When a kid grows up in a city such as Chicago, the kid has the unfortunate opportunity to take for granted of the immense fullness the city has to offer. Everything from the Museums to the parks. Aquariums to the symphony. Navy pier to The Magnificent Mile. Lights in December to bike rides in June. Cubs games, Hawks games, and Bulls games. Food from every country, buildings for miles and miles. From train rides, to bus rides, to subway rides. 5 star restaurants to your favourite dives. That little improv place you found to The Chicago Theater. City life to suburban life. The Air and Water Show to the Taste of Chicago itself….this is a great town, my kind of town. I am proud of my town. And yet, I felt like I barely knew it. This could not have been more true the day I read an article explaining how Chicago has become Murder Capital U.S.A.
As I read the article, emotions began to make their way to the top. I knew it was bad, but not this bad. Questions were forming at a rapid pace: “How could I have not known about this?” “Why is the drug war making its way to Chicago?” “How will this new law help?” “Is it just a band-aid? Can a band-aid stop a torrent?”
“Last September, the FBI named Chicago as America’s murder capital after 500 killings were recorded in 2012. Its murder toll was higher than New York’s 419 despite Chicago having only one-third of the Big Apple’s population.”
This statistic got me thinking about what the murder rate is like in New Zealand, as this is where I now live. With so few having access to firearms in NZ, I was curious as to how the rates would compare. What I found shocked me to the core. This is a screenshot from the “Police Statistics on Homicide Victims in New Zealand for the period 2007 – 2011”
This chart says that for a population of over 4 million people, 1.5 times more people than in the immediate Chicago area, in the past 5 years, New Zealand has only had 364 homicides. New York has less than Chicago even though it’s three times our size. Which leaves a city of only 2.7 million as of 2012…with over 500 homicides in ONE years time…Chicago.
Still, these stats are not what hit the panic button for me. No, the true sadness came when I was reading this section of the article, if you haven’t read it already:
“Hadiya Pendleton, 15, was shot dead not far from the President’s home in Chicago during a gangland shootout….A few weeks later, Chicago was horrified once more when a six-month-old baby girl died after she was shot five times….The killing of Jonylah Watkins happened in March during a gangland assassination attempt on her father, and that same month 6-year-old Aliyah Shell was murdered in another drive-by shooting….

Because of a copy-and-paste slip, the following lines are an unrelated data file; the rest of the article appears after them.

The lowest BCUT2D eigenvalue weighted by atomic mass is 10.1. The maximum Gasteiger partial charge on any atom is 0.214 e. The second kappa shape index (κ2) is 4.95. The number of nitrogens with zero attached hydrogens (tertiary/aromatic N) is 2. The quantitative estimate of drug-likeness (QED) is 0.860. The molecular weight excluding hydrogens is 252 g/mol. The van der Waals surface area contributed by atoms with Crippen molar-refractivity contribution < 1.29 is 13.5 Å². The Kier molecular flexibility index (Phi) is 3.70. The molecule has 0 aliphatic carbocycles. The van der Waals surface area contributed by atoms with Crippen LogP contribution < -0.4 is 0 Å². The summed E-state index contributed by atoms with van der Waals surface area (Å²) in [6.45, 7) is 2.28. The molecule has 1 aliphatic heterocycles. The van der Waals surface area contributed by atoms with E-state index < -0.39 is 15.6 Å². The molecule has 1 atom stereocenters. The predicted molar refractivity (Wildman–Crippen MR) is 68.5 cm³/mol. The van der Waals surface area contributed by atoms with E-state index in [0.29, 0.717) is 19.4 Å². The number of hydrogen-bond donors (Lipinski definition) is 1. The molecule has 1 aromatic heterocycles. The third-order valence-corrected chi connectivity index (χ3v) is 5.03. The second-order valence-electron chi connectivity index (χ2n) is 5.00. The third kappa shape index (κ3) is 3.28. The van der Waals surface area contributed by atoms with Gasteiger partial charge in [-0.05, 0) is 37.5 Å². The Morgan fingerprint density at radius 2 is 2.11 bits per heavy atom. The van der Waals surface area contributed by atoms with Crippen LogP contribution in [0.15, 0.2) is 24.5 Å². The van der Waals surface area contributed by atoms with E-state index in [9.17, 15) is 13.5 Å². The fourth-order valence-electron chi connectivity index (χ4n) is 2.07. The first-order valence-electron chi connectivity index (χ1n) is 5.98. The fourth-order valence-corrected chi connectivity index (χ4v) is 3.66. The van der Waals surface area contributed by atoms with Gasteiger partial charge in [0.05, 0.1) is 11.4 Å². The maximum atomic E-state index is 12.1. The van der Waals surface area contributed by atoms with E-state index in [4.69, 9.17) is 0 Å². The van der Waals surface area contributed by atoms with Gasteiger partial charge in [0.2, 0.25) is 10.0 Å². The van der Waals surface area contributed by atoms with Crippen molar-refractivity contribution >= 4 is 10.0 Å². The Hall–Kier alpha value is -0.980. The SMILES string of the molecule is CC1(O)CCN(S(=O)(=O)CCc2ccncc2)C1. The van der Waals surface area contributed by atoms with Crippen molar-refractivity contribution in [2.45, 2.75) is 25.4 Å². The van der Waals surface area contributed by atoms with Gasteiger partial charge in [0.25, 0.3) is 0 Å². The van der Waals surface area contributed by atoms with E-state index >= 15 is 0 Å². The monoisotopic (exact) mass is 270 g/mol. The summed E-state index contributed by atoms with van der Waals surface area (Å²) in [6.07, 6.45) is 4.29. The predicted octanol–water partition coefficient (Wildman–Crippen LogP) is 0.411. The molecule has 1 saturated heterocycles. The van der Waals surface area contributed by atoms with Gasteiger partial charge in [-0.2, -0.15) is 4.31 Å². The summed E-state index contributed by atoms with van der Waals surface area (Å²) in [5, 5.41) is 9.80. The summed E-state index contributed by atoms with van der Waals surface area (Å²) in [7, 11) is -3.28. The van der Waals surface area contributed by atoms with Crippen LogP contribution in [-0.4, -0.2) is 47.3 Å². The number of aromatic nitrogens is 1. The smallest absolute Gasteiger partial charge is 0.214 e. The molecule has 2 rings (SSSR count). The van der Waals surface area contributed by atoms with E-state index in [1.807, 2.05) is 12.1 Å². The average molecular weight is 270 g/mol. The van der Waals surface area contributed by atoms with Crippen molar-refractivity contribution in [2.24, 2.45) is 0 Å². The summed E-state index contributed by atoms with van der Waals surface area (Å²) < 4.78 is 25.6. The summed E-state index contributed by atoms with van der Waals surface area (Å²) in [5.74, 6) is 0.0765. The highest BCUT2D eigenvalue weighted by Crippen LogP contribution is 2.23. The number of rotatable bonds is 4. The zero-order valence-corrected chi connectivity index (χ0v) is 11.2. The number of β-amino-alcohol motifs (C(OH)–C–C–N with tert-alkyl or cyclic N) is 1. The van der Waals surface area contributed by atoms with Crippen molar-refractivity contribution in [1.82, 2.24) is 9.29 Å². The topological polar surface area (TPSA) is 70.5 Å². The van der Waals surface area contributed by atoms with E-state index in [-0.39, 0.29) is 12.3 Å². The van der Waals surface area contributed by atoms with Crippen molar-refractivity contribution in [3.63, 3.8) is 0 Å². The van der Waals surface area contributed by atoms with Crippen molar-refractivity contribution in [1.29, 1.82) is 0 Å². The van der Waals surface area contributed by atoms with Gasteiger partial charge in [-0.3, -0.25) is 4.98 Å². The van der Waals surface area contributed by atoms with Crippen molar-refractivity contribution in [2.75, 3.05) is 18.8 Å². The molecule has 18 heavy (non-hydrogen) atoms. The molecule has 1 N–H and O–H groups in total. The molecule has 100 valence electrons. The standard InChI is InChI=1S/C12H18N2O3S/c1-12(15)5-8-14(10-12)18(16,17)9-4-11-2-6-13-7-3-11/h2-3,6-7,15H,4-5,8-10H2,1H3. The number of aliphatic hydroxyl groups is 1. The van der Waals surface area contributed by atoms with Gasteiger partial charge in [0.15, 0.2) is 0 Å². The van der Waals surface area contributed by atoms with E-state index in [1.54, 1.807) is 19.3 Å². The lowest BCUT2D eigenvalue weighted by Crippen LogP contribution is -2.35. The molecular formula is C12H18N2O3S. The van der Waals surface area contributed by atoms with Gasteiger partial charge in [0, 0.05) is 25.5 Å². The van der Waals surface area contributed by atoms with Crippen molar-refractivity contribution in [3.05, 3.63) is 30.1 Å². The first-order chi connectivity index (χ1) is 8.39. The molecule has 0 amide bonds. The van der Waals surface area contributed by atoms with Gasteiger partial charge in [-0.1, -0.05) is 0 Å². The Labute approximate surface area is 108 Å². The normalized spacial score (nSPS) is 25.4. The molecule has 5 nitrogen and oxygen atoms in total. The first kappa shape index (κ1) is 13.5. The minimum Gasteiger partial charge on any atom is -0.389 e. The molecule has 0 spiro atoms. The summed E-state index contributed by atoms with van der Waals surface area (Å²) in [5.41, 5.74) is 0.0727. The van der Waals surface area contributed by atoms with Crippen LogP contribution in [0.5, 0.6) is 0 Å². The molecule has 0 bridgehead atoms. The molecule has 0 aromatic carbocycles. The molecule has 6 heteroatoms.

Homicides continued throughout the summer, and then in September a gunman opened fire with an assault rifle on a basketball game, wounding a 3-year-old boy and 12 other people.
In November, 18 people were shot in one weekend.”
What is happening? On and on it went, listing the dead. I thought it was normal when I was growing up, every night my parents would watch the news, and every night the reporters would mention a shooting. It was almost always in the poorer areas of Chicago that the news was reporting from. Then when I was older, I would tell people this and they would look at me funny telling me that this was not common to hear on the news when they grew up. I grew up around a grim reality. Everyday, someone is getting shot. Everyday, someone will die. Everyday, the problem would worsen.
Just over the Easter weekend I learned that 45 people were shot outside a children’s park, and has now spurned the new nickname for our city, Chiraq. At some point, this has to make noise. At some point, something has to be done.
That’s exactly what some organizations are trying to do. The University of Chicago has the, “Chicago Youth Gun Violence Initiative,” which partners with local communities to learn more about what works in reducing the gun violence rates. ABC news is putting on a series called, “STOP the Violence,” that focuses on how to de-escalate the amount of gun related deaths in Chicago, such as sport programs and street art sessions. Chicago has also seen a drop in violence due to it’s Conceal and Carry laws.
This city is not lost, but it is on the tipping point. We need to make a decision on the future of this city. Chicago is beautiful, for all the reasons I mentioned…but this was the Chicago I chose to see. The reality is much more grey, much less black and white.